One of the very first prison escape movies, Grand Illusion is hailed as one of the greatest films ever made. Jean Renoir's antiwar masterpiece stars Jean Gabin and Pierre Fresnay, as French soldiers held in a World War I German prison camp, and Erich von Stroheim as the unforgettable Captain von Rauffenstein. Following a smash theatrical re-release, Criterion is proud to present Grand Illusion in a new special edition, with a beautifully restored digital transfer.
It's long been one of the revered classics of international cinema, but there is no fine layer of dust over La Grande Illusion. Jean Renoir's film is just as vibrant, exciting, and wise as it has ever been. The story is set during World War I, mostly in a couple of German POW camps, where two very different French prisoners plot to escape: the working-class officer Maréchal (Jean Gabin, the French Spencer Tracy) and the upper-class de Boieldieu (Pierre Fresnay). The suspenseful backbone of the story is formed by these escape attempts, but Renoir is primarily concerned with the way people treat each other, and especially with how class and nationality inform human relations. Most compelling of all the film's characters is the aristocratic German officer von Rauffenstein, unforgettably incarnated by stiff-backed Erich von Stroheim; although he runs a prison camp, von Rauffenstein cannot help but strike up a friendship with de Boieldieu, a kindred spirit from the doomed nobility. There is nothing dewy or naive about Renoir's vision (and two years after the release of this antiwar film, Europe was plunged into another world war), yet Grand Illusion is one of those movies that makes you feel good about such long-outmoded ideas as sacrifice and brotherhood. After it won a prize at the Venice Film Festival in 1937, the Nazis declared the film "Cinematographic Enemy Number One." There can be no higher praise. --Robert Horton --This text refers to an out of print or unavailable edition of this title.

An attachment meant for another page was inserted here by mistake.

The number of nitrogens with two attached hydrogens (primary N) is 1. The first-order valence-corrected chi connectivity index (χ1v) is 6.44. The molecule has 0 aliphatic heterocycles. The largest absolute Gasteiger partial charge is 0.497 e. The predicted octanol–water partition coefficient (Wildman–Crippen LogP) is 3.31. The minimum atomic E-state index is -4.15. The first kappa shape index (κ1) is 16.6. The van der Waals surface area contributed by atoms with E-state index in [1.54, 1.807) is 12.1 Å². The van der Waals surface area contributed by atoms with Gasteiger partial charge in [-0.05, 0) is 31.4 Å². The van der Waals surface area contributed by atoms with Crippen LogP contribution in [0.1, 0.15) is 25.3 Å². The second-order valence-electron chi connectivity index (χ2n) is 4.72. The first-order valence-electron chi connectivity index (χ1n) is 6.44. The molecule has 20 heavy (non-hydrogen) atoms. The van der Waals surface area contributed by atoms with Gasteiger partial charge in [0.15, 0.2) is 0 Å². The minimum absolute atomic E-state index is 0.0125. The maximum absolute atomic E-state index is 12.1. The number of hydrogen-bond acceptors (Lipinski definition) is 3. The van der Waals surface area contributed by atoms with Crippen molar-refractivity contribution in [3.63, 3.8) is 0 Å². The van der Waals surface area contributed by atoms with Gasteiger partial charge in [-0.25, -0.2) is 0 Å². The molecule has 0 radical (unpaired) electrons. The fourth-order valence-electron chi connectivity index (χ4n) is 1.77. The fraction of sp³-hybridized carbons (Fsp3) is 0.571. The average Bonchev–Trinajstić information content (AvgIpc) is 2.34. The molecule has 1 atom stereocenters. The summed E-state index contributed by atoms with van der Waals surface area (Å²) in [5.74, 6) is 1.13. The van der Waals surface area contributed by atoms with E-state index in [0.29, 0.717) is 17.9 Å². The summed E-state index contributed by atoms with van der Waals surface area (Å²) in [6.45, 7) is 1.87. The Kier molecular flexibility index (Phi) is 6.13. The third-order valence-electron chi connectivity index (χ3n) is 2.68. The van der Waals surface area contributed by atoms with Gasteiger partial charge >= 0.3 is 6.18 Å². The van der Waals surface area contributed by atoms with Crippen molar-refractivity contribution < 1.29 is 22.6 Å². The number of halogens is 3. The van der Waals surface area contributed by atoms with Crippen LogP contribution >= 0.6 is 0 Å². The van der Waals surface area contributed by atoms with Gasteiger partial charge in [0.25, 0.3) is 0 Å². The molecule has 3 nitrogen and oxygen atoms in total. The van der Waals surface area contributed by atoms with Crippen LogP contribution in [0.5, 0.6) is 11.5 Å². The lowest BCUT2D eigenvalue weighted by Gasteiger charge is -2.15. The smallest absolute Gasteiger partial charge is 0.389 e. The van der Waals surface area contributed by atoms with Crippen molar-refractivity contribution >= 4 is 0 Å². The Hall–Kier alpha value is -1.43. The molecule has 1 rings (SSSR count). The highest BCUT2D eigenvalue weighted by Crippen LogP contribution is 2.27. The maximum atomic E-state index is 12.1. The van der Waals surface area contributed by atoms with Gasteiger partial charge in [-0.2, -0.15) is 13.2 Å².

This hard-to-get historical film by Jean Gablin is a treasure for history buffs. Very well done and highly recommended for those interested in the First World War relationships... Read morePublished 17 months ago by M. Mills
grand illusion is so well known that is almost not worthy to comment on it other than it is the best war/antiwar film of all time bar none, and is also very funny. Read morePublished on June 21 2004 by Ashley Allinson
Wonderful movie, amazing print quality, and one of the best commentary tracks (Peter Cowie) that I have heard.Published on Feb. 4 2004 by C. Rubin
Amazing restoration, unfortunately, the film does not hold up well over time. The comments from the director about how WW1 was a "gentleman's War" only corroborate his... Read morePublished on Jan. 12 2004
There is no way to explain this films greatness in words, just buy it watch it, and tell people about it. Read morePublished on Jan. 9 2004 by Emmett Miller
Man, this movie didn't really move me at all. Although I heard this was highly praised, I found this film to be a chore, took me 23 days to get over with this film. Read morePublished on June 19 2003 by Mr. Math Expert
This film was made about 65 years ago, so those looking for explosions, bullets, and butchery had better go with something more recent. Read morePublished on Dec 19 2002 by T. SIMPSON